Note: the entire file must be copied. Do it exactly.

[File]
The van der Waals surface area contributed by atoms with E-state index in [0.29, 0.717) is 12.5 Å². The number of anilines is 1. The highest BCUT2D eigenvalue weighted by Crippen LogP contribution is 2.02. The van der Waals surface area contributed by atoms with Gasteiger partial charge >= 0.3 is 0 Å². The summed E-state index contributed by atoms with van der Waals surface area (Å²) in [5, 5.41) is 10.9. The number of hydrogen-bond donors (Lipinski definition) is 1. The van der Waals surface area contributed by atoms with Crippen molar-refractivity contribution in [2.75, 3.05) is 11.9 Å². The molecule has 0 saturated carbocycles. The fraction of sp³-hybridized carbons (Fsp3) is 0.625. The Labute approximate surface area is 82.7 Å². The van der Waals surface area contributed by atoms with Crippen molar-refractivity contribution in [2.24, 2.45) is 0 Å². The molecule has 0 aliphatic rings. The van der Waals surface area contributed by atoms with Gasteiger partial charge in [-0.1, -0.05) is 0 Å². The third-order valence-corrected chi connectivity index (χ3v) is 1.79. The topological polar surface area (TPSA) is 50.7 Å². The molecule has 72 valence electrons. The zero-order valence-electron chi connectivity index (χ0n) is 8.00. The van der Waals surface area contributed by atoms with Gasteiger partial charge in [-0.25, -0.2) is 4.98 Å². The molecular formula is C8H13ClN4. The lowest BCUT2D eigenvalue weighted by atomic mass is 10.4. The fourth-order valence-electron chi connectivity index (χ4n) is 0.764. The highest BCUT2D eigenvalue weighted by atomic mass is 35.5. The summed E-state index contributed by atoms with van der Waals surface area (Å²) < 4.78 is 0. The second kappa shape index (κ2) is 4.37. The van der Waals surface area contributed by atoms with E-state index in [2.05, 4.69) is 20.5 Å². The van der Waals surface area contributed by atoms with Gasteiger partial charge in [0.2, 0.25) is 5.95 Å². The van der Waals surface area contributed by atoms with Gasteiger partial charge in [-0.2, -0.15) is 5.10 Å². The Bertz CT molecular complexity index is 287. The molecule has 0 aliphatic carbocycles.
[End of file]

The van der Waals surface area contributed by atoms with E-state index in [0.29, 0.717) is 12.5 Å². The number of anilines is 1. The highest BCUT2D eigenvalue weighted by Crippen LogP contribution is 2.02. The van der Waals surface area contributed by atoms with Gasteiger partial charge >= 0.3 is 0 Å². The summed E-state index contributed by atoms with van der Waals surface area (Å²) in [5, 5.41) is 10.9. The number of hydrogen-bond donors (Lipinski definition) is 1. The van der Waals surface area contributed by atoms with Crippen molar-refractivity contribution in [2.75, 3.05) is 11.9 Å². The molecule has 0 saturated carbocycles. The fraction of sp³-hybridized carbons (Fsp3) is 0.625. The Labute approximate surface area is 82.7 Å². The van der Waals surface area contributed by atoms with Crippen molar-refractivity contribution in [2.24, 2.45) is 0 Å². The molecule has 0 aliphatic rings. The van der Waals surface area contributed by atoms with Gasteiger partial charge in [-0.1, -0.05) is 0 Å². The third-order valence-corrected chi connectivity index (χ3v) is 1.79. The topological polar surface area (TPSA) is 50.7 Å². The molecule has 72 valence electrons. The zero-order valence-electron chi connectivity index (χ0n) is 8.00. The van der Waals surface area contributed by atoms with Gasteiger partial charge in [-0.25, -0.2) is 4.98 Å². The molecular formula is C8H13ClN4. The lowest BCUT2D eigenvalue weighted by atomic mass is 10.4. The fourth-order valence-electron chi connectivity index (χ4n) is 0.764. The highest BCUT2D eigenvalue weighted by atomic mass is 35.5. The summed E-state index contributed by atoms with van der Waals surface area (Å²) < 4.78 is 0. The second kappa shape index (κ2) is 4.37. The van der Waals surface area contributed by atoms with E-state index in [2.05, 4.69) is 20.5 Å². The van der Waals surface area contributed by atoms with Gasteiger partial charge in [0.2, 0.25) is 5.95 Å². The van der Waals surface area contributed by atoms with Gasteiger partial charge in [-0.2, -0.15) is 5.10 Å². The Bertz CT molecular complexity index is 287. The molecule has 0 aliphatic carbocycles.